That’s why many no-tillers aren’t about to sell any of their valuable crop residues to ethanol plants — even if the price climbs to over $100 per ton. Once they do the math, they’ll recognize that losing the many benefits of residue is a losing proposition.

Since research indicates farmers who moldboard plow need to retain 3.4 tons of stalks per acre and no-tillers only need 2.3 tons of residue per acre to protect the soil, you’d think no-tillers would want to sell excess residue. Instead, no-tillers have always resisted the urge to remove residue.

Big Dollar Savings

Here’s our analysis for what a central Iowa no-tiller could lose by harvesting and selling only 1 ton per acre of corn residue to an ethanol producer:

The value of lost soil will be $4.93 per dry ton of corn residue.

Nitrogen loss is 13.6 pounds per ton, worth $9.85.

Phosphate loss of 3.6 pounds per ton, or $1.33 per ton.

Potash loss of 19.7 pounds per ton, worth $4.33 per ton.

Based on data from the 2013 Iowa State University custom rate survey, the costs for chopping, raking, baling and removing large bales from the field, and hauling bales 30 miles to an ethanol plant, would be $55.65 an acre.

This analysis shows an advantage of $76.09 per acre in favor of not selling residue. And it doesn’t include the other economic and environmental benefits you’ll lose by selling residue. Unfortunately, a few seed companies and university agronomists are advocating that partial stover removal is necessary to produce a high-yielding continuous corn crop.

Yet, numerous no-tillers, who are having success with continuous corn argue that excessive residue isn’t a concern. The folks advocating for removing a portion of the corn stover say it’s needed to meet the management challenges with continuous corn. But that’s no problem for no-tillers who have proven over the years to be top-notch crop managers and innovators.

Some recommendations being put out by university staffers are the exact opposite of what no-tillers have learned to do. An example is a suggestion that growers should turn off the chaff spreader when planning to remove residue. No-tillers know it’s critical to spread residue over the full width of the combine’s header.

Some agronomists argue the amount of corn stover left in highly productive, relatively flat, continuous-corn fields generally exceeds the minimum amount needed to maintain soil health and productivity, and could be turned into a cash crop for ethanol production. In addition, they’re promoting the idea that partial stover removal will lead to accelerated spring soil warming and drying, improved stand establishment, reduced nitrogen immobilization and less disease pressure.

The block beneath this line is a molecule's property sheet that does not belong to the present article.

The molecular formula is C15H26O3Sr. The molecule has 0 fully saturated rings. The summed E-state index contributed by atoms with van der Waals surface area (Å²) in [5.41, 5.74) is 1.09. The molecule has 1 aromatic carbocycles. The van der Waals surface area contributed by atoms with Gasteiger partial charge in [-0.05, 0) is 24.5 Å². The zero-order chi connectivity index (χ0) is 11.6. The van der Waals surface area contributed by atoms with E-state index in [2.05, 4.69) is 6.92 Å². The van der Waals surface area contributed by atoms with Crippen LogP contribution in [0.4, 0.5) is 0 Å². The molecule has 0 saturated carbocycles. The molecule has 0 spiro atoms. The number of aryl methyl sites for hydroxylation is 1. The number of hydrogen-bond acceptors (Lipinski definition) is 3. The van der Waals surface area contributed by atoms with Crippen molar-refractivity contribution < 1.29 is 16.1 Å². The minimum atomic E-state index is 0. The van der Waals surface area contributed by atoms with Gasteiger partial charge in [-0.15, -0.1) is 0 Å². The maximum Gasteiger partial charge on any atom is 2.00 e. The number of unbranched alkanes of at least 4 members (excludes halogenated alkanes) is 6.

Aren’t those the same arguments some agronomists have used for 4 decades to discourage the further adoption of no-till? Yet, for more than 40 years, innovative no-tillers have overcome these challenges.

Environmental Impact

Purdue University research indicates that removing crop residue for ethanol production from conventionally tilled, continuous-corn ground requires careful management to avoid soil erosion and reduce greenhouse gas emissions lost to the environment. However, the researchers reported that switching to no-till and/or adding cover crops can reduce the environmental impact of stover removal.

Ronald Esdaile, a long-time no-till educator in Moree, Australia, says you should think long and hard before deciding to remove residue for any reason from no-tilled fields. “Residue plays a vital role in soil erosion control, soil-temperature control, soil moisture control, weed suppression by toxins, shading and fertility control,” he says.

“Residue is probably the best weapon you have to control these factors.” So let’s make sure that we keep all of those highly valuable no-till crop residues at home.